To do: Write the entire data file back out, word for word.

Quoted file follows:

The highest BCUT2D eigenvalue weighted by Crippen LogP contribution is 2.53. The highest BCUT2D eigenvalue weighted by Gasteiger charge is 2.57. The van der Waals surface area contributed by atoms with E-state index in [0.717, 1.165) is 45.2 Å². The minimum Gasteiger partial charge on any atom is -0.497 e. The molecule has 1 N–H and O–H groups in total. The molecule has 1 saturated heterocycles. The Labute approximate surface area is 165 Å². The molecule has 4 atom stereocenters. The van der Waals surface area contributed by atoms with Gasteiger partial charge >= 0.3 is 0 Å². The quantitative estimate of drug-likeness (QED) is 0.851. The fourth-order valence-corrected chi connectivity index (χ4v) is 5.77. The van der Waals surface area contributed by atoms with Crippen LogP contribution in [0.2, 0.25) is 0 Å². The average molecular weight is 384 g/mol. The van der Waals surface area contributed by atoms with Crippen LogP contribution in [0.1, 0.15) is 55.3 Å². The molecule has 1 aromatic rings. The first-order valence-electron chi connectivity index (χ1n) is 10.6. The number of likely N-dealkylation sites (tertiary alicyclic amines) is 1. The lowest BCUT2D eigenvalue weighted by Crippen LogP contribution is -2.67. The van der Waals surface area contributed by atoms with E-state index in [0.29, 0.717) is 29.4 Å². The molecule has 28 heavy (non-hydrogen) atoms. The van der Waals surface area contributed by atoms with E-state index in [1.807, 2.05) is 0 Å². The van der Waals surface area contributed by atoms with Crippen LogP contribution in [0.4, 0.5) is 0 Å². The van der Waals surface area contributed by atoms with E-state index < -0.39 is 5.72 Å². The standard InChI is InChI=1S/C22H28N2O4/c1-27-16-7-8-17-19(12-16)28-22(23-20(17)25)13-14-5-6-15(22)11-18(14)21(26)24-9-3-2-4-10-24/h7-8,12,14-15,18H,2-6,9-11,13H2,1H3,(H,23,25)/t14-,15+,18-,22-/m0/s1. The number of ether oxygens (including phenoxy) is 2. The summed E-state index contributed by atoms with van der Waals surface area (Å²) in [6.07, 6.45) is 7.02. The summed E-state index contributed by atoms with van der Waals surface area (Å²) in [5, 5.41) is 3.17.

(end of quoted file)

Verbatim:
The highest BCUT2D eigenvalue weighted by Crippen LogP contribution is 2.53. The highest BCUT2D eigenvalue weighted by Gasteiger charge is 2.57. The van der Waals surface area contributed by atoms with E-state index in [0.717, 1.165) is 45.2 Å². The minimum Gasteiger partial charge on any atom is -0.497 e. The molecule has 1 N–H and O–H groups in total. The molecule has 1 saturated heterocycles. The Labute approximate surface area is 165 Å². The molecule has 4 atom stereocenters. The van der Waals surface area contributed by atoms with Gasteiger partial charge >= 0.3 is 0 Å². The quantitative estimate of drug-likeness (QED) is 0.851. The fourth-order valence-corrected chi connectivity index (χ4v) is 5.77. The van der Waals surface area contributed by atoms with Crippen LogP contribution in [0.2, 0.25) is 0 Å². The average molecular weight is 384 g/mol. The van der Waals surface area contributed by atoms with Crippen LogP contribution in [0.1, 0.15) is 55.3 Å². The molecule has 1 aromatic rings. The first-order valence-electron chi connectivity index (χ1n) is 10.6. The number of likely N-dealkylation sites (tertiary alicyclic amines) is 1. The lowest BCUT2D eigenvalue weighted by Crippen LogP contribution is -2.67. The van der Waals surface area contributed by atoms with E-state index in [0.29, 0.717) is 29.4 Å². The molecule has 28 heavy (non-hydrogen) atoms. The van der Waals surface area contributed by atoms with E-state index in [1.807, 2.05) is 0 Å². The van der Waals surface area contributed by atoms with Crippen LogP contribution in [0.4, 0.5) is 0 Å². The van der Waals surface area contributed by atoms with E-state index < -0.39 is 5.72 Å². The standard InChI is InChI=1S/C22H28N2O4/c1-27-16-7-8-17-19(12-16)28-22(23-20(17)25)13-14-5-6-15(22)11-18(14)21(26)24-9-3-2-4-10-24/h7-8,12,14-15,18H,2-6,9-11,13H2,1H3,(H,23,25)/t14-,15+,18-,22-/m0/s1. The number of ether oxygens (including phenoxy) is 2. The summed E-state index contributed by atoms with van der Waals surface area (Å²) in [6.07, 6.45) is 7.02. The summed E-state index contributed by atoms with van der Waals surface area (Å²) in [5, 5.41) is 3.17.